Squid Proxy Server Installation RHEL7

squid proxy server is used to filter web traffic and reducing and fine tuning internet bandwidth.

Squid was originally developed as the Harvest object cache, part of the Harvest project at the University of Colorado Boulder. Further work on the program was completed at the University of California, San Diego and funded via two grants from the National Science Foundation. Duane Wessels forked the “last pre-commercial version of Harvest” and renamed it to Squid to avoid confusion with the commercial fork called Cached 2.0, which became NetCache. Squid version 1.0.0 was released in July 1996.

Squid is now developed almost exclusively through volunteer efforts.

Squid Proxy Server

  • Packages : squid*
  • Service Name: squid
  • Default port : 3128
  • Config File : /etc/squid/squid.conf
  • Log file Path: /var/log/squid
  • Environment : RHEL 7, Centos 7 and RHEL 6

Installation Required packages

# yum install squid*

Enable and start the Service

# systemctl enable squid
# systemctl start squid

Allow firewall port of squid

[root@server ~]# firewall-cmd --permanent --add-port=3128/tcp
[root@server ~]# firewall-cmd --reload

Default port of squid proxy is 3128 that’s why we have to allow port 3128.

Access Control List 

Open the configuration file and write the ACL as per requirement in ACL we can do so many things

  1. Restricting un-wanted (BAD) URL’s
  2. Restrict access to internet based on time period
  3. Control Downloads
  4. Restrict file type downloads
  5. Allow Networks to enable Internet access
  6. Download speed control
[root@server ~]# vim /etc/squid/squid.conf

To allow Network we have to write below ACL lines

acl localnet src 
http_access allow localnet

To allow ports using ACL

acl Safe_ports port 80 # http
acl Safe_ports port 21 # ftp
acl Safe_ports port 443 # https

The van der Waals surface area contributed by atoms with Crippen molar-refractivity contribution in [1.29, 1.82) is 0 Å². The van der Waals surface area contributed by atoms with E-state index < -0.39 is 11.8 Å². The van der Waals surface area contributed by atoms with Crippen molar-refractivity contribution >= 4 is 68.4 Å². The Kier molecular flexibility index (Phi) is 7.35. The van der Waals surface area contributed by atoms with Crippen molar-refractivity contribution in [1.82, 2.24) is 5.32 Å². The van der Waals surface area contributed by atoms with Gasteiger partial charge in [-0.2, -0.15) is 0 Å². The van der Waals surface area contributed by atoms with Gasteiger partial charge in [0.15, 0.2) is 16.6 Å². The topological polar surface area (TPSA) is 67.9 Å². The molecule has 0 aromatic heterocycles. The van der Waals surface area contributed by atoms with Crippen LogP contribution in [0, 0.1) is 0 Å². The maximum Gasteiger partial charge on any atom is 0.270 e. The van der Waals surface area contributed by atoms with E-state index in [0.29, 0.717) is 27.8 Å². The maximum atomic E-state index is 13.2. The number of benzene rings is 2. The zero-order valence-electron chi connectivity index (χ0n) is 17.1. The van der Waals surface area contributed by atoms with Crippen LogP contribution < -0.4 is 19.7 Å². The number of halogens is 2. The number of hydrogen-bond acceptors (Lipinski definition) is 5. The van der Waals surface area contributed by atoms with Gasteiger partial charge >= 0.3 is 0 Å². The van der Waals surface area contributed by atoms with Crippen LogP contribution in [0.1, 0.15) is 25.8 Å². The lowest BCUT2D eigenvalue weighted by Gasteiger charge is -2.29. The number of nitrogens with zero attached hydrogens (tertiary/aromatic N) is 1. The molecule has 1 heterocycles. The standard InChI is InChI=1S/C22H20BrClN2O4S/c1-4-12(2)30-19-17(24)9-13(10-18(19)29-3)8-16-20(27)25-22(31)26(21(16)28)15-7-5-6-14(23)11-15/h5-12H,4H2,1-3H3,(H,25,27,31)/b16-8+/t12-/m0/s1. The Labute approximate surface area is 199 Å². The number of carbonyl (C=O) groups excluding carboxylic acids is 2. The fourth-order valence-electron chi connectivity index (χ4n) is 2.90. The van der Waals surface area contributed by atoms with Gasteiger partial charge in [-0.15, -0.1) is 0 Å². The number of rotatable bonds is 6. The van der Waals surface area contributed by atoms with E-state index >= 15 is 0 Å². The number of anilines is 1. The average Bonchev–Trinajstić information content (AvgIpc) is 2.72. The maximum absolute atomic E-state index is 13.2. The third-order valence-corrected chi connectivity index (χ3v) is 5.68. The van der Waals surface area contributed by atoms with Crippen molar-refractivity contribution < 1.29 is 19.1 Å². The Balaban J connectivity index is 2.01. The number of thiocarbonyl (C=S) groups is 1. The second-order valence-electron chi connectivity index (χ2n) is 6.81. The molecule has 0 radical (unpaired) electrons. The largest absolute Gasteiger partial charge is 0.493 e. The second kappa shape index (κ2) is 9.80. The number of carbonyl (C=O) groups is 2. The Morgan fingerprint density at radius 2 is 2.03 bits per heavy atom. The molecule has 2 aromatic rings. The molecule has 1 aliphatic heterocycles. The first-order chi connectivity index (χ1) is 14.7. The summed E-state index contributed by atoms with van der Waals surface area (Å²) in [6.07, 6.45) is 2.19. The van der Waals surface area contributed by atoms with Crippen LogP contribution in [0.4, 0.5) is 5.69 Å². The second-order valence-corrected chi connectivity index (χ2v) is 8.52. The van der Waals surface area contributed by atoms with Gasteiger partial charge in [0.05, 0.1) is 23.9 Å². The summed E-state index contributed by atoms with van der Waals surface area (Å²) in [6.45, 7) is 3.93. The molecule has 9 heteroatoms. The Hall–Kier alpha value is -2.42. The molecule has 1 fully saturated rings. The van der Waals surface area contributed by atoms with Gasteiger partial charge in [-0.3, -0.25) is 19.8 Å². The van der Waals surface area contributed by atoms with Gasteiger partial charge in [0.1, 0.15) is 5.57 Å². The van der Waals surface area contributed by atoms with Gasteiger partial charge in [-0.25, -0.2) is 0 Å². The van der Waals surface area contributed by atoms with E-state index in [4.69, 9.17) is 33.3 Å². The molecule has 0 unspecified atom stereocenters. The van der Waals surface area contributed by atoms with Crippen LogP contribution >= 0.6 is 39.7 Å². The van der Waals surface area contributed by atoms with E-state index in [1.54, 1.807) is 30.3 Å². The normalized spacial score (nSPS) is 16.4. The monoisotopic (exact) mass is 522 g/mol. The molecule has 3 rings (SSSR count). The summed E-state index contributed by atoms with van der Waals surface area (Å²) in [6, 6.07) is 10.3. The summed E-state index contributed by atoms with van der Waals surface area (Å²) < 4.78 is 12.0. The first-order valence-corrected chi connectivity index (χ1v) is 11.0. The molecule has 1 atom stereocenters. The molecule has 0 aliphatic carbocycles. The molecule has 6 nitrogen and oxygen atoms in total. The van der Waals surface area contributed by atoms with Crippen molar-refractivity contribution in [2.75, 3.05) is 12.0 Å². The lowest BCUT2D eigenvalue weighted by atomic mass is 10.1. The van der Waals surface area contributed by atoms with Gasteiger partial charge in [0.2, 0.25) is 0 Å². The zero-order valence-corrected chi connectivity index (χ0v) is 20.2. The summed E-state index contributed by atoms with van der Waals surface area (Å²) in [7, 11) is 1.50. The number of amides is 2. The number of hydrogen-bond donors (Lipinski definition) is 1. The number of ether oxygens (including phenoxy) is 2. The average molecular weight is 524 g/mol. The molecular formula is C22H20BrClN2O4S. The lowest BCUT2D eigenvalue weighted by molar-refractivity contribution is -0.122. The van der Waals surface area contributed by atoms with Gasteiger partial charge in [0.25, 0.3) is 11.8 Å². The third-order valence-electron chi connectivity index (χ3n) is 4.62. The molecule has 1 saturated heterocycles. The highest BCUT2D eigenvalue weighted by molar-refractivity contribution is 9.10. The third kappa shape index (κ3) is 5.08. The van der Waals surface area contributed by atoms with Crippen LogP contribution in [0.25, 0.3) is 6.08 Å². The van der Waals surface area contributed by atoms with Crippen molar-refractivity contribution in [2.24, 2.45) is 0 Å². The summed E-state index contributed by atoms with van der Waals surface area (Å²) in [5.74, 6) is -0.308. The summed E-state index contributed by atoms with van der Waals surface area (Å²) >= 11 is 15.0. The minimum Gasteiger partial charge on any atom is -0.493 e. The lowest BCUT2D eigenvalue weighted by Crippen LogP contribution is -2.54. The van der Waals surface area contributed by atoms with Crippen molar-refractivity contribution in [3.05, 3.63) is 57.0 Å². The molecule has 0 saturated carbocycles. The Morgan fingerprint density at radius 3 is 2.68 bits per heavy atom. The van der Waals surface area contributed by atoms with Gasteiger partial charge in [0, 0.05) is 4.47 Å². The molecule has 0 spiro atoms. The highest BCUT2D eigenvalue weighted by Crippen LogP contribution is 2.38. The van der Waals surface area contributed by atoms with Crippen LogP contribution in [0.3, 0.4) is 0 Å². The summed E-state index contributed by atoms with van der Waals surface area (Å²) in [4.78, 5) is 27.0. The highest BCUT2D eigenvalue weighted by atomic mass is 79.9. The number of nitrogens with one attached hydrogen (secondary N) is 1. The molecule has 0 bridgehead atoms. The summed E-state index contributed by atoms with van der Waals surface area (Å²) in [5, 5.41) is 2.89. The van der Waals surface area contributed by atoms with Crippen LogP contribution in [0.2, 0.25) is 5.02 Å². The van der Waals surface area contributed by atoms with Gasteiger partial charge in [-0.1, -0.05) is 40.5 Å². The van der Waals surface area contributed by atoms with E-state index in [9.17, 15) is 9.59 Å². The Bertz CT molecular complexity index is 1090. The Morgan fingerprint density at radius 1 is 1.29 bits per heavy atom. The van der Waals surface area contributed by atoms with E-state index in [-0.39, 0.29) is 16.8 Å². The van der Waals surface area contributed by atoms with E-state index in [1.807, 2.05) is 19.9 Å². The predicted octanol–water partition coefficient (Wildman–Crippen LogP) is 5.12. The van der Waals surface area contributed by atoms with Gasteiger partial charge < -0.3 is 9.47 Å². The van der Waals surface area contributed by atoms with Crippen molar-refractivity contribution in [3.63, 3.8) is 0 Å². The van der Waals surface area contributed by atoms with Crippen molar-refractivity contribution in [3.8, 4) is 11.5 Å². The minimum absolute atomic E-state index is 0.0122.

acl Safe_ports port 70 # gopher
acl Safe_ports port 210 # wais
acl Safe_ports port 1025-65535 # unregistered ports
acl Safe_ports port 280 # http-mgmt
acl Safe_ports port 488 # gss-http
acl Safe_ports port 591 # filemaker
acl Safe_ports port 777 # multiling http

http_access deny !Safe_ports

Block bad sites

acl badsites url_regex "/etc/squid/badsites"
http_access deny badsites

write the bad sites in the file

# cat /etc/squid/badsites

Block File downloads

acl blockfiles urlpath_regex "/etc/squid/blockfiles.acl"
http_access deny blockfiles

Block file type downloads, below is the example file to deny mp3, mp4, flv avi, 3gp, mpg and mpeg.

# cat /etc/squid/blockfiles.acl

Time based access, which deny internet access from morning 10 Hours to 19 Hours

acl work_hours time 10:00-19:00 
http_access deny work_hours

restricting download speed ACL

acl speedcontrol src
delay_pools 1
delay_class 1 2
delay_parameters 1 524288/524288 52428/52428
delay_access 1 allow speedcontrol

Go to Client Side

Change the proxy address in your browser then try to access the website
IE Settings > Internet options > Connections > Lan Settings >

provide IP address and port number

Now see the logs watch the squid logs
/var/log/squid/ log file directory

The logs are a valuable source of information about Squid workloads and performance. The logs record not only access information, but also system configuration errors and resource consumption (eg, memory, disk space). There are several log file maintained by Squid. Some have to be explicitly activated during compile time, others can safely be deactivated during.

  • /var/log/squid/access.log : Most log file analysis program are based on the entries in access.log. You can use this file to find out who is using squid server and what they are doing etc
  • /var/log/squid/cache.log : The cache.log file contains the debug and error messages that Squid generates. If you start your Squid using the default RunCache script, or start it with the -s command line option, a copy of certain messages will go into your syslog facilities. It is a matter of personal preferences to use a separate file for the squid log data.
  • /var/log/squid/store.log : The store.log file covers the objects currently kept on disk or removed ones. As a kind of transaction log it is ususally used for debugging purposes. A definitive statement, whether an object resides on your disks is only possible after analysing the complete log file. The release (deletion) of an object may be logged at a later time than the swap out (save to disk).


You can use standard UNIX / Linux command such as grep / tail to view log files. You must login as root or sudo command to view log files.

Display log files in real time

Use tail command as follows:

~]# tail -f /var/log/squid/access.log


~]$ sudo tail -f /var/log/squid/access.log

Search log files
Use grep command as follows:

~]#grep 'string-to-search' /var/log/squid/access.log

That’s about squid proxy server installation and configuration

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